Merkel, Putin: No alternative to Minsk deal on Ukraine

German and Russian leaders discuss Ukraine and Syria conflicts as ties between the West and Moscow remain tense.

German Chancellor Angela Merkel and Russian President Vladimir Putin have confirmed their commitment to the Minsk agreement for resolving the conflict in eastern Ukraine.

Speaking after meeting in the Russian city of Sochi on Tuesday, Putin said there was “no alternative to the Minsk deal”.

For her part, Merkel, stressed that “implementation is a problem, not the agreement itself”.

Leaders agree on Ukraine peace road map

The accord was signed by Ukraine, Russia, Germany and France in February 2015 in the Belarusian capital of Minsk to stop the fighting in eastern Ukraine and withdraw heavy weapons 15km on either side of the front line. It also says local elections must be held in the breakaway regions of Donetsk and Luhansk.

“We cannot change that deal and make new plans just because we cannot enforce basic agreements,” Putin said, adding, however, that the Kiev government “lost its chance of resolving this conflict a couple of years ago”.

“Now the situation is a lot more complicated in the political and economic terms,” he said.

Putin also tried to distance Russia from the conflict by stressing the need for direct talks between Kiev and the leadership of the breakaway Donetsk and Luhansk regions.

Merkel urged Putin to do everything in his power to achieve full ceasefire between Russia-backed rebels and the Ukrainian government forces.

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“Ukraine should be given access to its own state border,” Merkel said, stressing the need of holding local elections in the separatist regions that would lead to “a legitimate leadership within Donetsk and Luhansk”.

“By implementing the Minsk agreement we want to come to a position where we can actually end the sanctions against Russia [imposed for its role in the conflict and for annexing Ukraine’s Crimea Peninsula in 2015],” she said.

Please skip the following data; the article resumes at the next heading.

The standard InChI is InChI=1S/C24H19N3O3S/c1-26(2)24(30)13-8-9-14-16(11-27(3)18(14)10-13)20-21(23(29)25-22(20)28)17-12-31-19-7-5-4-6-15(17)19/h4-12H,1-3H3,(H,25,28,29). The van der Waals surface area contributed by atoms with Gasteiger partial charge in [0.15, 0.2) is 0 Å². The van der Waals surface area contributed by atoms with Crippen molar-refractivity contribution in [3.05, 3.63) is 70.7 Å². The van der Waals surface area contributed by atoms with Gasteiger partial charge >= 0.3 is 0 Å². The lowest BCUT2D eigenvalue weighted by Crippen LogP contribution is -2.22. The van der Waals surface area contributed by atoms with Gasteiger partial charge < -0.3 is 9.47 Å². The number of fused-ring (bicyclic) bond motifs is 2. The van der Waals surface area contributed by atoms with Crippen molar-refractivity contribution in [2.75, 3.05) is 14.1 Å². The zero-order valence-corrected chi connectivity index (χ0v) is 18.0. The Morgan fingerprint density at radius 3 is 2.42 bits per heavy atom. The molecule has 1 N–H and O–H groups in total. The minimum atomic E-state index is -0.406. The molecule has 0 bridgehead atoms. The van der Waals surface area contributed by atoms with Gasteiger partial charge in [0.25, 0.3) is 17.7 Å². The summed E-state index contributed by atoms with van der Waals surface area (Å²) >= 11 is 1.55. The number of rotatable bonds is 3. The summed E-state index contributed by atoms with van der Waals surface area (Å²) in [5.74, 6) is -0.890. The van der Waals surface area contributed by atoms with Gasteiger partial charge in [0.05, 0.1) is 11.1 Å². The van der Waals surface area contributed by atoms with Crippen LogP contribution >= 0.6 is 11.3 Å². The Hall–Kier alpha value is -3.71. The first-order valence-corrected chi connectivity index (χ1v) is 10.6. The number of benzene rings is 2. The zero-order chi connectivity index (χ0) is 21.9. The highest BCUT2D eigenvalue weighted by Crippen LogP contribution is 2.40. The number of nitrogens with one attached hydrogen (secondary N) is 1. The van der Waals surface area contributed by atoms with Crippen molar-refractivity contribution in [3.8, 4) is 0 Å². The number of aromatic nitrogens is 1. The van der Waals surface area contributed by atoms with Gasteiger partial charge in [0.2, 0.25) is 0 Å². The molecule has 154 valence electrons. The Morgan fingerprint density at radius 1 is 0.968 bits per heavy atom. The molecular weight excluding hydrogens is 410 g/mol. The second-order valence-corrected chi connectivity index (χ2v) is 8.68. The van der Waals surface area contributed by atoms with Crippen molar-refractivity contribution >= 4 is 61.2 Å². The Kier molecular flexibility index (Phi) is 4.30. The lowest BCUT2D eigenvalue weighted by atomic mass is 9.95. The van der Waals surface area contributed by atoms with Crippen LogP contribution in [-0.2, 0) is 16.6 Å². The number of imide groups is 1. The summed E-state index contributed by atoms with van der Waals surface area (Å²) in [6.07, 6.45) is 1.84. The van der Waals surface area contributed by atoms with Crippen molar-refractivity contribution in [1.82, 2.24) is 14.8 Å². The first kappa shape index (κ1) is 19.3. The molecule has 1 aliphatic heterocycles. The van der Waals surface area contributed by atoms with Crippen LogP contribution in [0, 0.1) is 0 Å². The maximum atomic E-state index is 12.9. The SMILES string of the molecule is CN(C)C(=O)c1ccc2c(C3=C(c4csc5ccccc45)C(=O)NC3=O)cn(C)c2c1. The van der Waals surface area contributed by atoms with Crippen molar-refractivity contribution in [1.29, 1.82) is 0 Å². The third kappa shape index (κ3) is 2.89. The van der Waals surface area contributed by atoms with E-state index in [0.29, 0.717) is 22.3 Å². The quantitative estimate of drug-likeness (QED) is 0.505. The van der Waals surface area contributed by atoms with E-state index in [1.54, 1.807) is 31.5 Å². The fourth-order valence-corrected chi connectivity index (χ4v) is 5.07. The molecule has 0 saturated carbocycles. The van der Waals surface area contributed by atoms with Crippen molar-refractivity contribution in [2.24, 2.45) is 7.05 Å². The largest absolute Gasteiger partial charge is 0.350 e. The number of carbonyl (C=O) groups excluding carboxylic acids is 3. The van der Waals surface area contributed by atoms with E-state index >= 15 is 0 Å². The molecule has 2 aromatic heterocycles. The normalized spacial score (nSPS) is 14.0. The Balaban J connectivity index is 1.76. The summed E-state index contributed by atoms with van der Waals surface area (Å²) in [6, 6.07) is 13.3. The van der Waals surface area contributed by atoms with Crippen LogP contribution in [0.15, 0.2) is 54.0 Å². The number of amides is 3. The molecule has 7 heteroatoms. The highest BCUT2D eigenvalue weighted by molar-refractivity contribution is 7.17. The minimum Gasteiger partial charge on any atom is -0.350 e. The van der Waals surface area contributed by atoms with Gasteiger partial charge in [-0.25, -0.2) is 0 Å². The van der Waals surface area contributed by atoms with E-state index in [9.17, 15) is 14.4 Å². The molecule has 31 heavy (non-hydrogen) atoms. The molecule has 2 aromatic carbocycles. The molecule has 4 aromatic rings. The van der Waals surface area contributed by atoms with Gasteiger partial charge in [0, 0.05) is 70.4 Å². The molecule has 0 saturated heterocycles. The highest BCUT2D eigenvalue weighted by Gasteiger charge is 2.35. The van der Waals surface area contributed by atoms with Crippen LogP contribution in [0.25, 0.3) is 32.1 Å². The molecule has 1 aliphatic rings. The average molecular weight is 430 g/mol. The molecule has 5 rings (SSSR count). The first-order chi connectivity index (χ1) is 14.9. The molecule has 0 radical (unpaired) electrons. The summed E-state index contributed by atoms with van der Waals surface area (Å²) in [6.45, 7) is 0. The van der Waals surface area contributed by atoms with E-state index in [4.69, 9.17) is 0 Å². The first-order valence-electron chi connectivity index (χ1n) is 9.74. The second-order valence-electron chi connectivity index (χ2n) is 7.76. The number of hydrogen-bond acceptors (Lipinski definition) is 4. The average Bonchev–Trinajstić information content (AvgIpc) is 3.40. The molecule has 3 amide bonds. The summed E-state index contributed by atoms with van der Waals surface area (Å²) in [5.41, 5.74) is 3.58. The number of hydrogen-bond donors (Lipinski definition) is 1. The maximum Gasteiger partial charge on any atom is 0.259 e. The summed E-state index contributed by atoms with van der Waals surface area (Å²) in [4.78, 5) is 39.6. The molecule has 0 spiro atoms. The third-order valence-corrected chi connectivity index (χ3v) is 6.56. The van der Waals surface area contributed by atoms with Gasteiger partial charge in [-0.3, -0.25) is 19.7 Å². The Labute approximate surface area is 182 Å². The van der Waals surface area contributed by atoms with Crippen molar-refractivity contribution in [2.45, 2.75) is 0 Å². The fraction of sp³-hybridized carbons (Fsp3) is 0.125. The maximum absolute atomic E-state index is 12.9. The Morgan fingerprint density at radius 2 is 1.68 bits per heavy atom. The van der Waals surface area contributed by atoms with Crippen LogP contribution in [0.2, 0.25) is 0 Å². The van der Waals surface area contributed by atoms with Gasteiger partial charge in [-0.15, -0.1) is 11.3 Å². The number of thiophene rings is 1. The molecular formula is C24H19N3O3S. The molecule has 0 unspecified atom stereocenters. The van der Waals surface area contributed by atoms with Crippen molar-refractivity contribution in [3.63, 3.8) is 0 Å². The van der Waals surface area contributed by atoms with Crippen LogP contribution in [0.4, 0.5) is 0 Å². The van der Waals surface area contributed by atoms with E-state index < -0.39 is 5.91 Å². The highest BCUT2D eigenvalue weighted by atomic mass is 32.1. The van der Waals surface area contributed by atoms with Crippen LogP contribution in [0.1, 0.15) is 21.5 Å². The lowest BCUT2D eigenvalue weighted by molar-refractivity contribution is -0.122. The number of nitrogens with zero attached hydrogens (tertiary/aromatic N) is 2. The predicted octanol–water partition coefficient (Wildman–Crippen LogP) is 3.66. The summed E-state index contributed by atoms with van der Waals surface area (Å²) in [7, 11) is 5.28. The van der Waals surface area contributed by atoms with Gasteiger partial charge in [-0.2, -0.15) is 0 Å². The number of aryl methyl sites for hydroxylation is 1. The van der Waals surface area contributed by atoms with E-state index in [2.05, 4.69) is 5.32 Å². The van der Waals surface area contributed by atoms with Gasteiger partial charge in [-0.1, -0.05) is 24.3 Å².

The two leaders also discussed the Syrian conflict, the violence in Libya and the human rights abuses in Russia.

Al Jazeera’s Stefanie Dekker, reporting from Sochi, said the meeting was important because the relations between Russia and the West have been so strained over the past few years.

“Nobody expected any breakthroughs when it comes to the Syria and Ukraine conflicts. But the meeting is important in the realm of international relations,” she said.

“They are on the same page when it comes to Syria, but see the Ukraine conflict a little different. If anyone was looking for uneasiness between the two leaders, I think they wouldn’t have found that.”

Human rights in Russia

Merkel expressed concern to Putin about reports of violence against homosexuals, especially in Chechnya, urging the Russian president to “use his influence” to put an end to the abuse.

She also stressed the importance of protecting the freedom of people to assemble and express themselves in public.

“The possibility of the right to demonstrate is a part of civil society,” she said, reacting to the detention of hundreds of protesters in Moscow in recent weeks at anti-government demonstrations.

Putin said Russian police were “more reserved and liberal” than their counterparts in some European countries who use tear gas unlike Russia.

He also shrugged off allegations that Russia would try to meddle in the upcoming German parliamentary elections and dismissed such claims regarding the United States as unsubstantiated rumours.

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Source: Al Jazeera